The Legend of Chocolate Thunder

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On November 13th, 1979, the Sixers took on the Kansas City Kings at Municipal Stadium in KC. The Sixers were 12-3, on their way to an NBA Finals appearance against the LA Lakers. The Kings, led by the diminutive but explosive backcourt of Otis Birdson and Phil Ford, had stumbled out the gate to start the season, but would eventually right the ship and make the playoffs.

But context isn’t really necessary to understand what happened on that November in Kansas City. 38 seconds into the 3rd quarter, Daryl Dawkins took a  pass from Maurice Cheeks on the low box, spun to his left as he took a single dribble, then took off into the sky with no one to obstruct his path. He put his full power into the slam, and the strength of the 6’11”, 250 pound 21-year old was more than the glass backboard could handle. As he slammed the ball home, the glass shattered as if he had hit it with a sledgehammer, and large shards of glass began to rain down on the court. Kings forward Bill Robinzine memorably covered his face with his hands and took off running. Dawkins nonchalantly ducked his head and walked out of bounds slowly.

Dawkins was known for being an eccentric and for naming his dunks (previous examples included the In-Your-Face Disgrace and the Spine Chiller Supreme). He knew he needed a special name for this one. A week later, he immortalized it as the The Chocolate-Thunder-Flying, Robinzine-Crying, Teeth-Shaking, Glass-Breaking, Rump Roasting, Bun-Toasting, Wham-Bam-Glass-Breaker-I-Am-Jam.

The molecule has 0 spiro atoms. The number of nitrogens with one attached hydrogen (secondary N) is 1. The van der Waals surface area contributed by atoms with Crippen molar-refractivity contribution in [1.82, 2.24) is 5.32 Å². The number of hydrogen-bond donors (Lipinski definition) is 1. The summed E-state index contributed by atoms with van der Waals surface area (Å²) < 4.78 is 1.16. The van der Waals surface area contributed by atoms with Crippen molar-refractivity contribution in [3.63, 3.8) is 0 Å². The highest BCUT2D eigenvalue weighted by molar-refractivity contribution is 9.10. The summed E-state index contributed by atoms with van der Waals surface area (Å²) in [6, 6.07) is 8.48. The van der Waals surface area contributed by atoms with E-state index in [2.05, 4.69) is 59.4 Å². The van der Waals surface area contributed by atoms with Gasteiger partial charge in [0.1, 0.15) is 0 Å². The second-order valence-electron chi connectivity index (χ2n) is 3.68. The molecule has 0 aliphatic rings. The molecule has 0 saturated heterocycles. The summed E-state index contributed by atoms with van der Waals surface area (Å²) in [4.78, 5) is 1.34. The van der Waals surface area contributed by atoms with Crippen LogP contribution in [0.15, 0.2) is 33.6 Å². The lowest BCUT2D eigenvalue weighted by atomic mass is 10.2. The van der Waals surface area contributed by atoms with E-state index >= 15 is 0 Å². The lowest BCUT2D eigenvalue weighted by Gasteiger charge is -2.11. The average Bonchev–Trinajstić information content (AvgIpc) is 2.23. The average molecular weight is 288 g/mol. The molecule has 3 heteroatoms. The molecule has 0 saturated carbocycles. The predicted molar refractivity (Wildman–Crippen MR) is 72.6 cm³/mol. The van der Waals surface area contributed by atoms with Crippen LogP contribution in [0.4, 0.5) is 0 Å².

23 days later, after Philly fans kept telling him they wanted to see him do the same at home, he let them enjoy the fun, throwing down another backboard breaker at the Spectrum against the Spurs. That one simply ripped the rim out of the glass, which stayed intact but looked like a cannonball had  ripped through it.  After that one, he said “I didn’t mean to destroy it. It was the power, the Chocolate Thunder. I could feel it surging through my body, fighting to get out. I had no control over it.”

So where did he come up with the term “Chocolate Thunder”? In a 2011 interview with DIME Magazine, he acknowledged that he got the nickname from none other than Stevie Wonder:

Dime: How did the nickname Chocolate Thunder originate?

DD: Stevie Wonder used to come the ball games and they would have a guy sitting with him. And the guy would be holding on to his arm, telling him what’s going on, and he would say, “Hey, the big chocolate guy just put down a thunder dunk. The chocolate guy with another monster dunk.” And Stevie Wonder actually gave me the nickname Chocolate Thunder. So a guy who never saw me can give me that name. I think I can wear that well.

If you want to wear Chocolate Thunder well, you can purchase it here.



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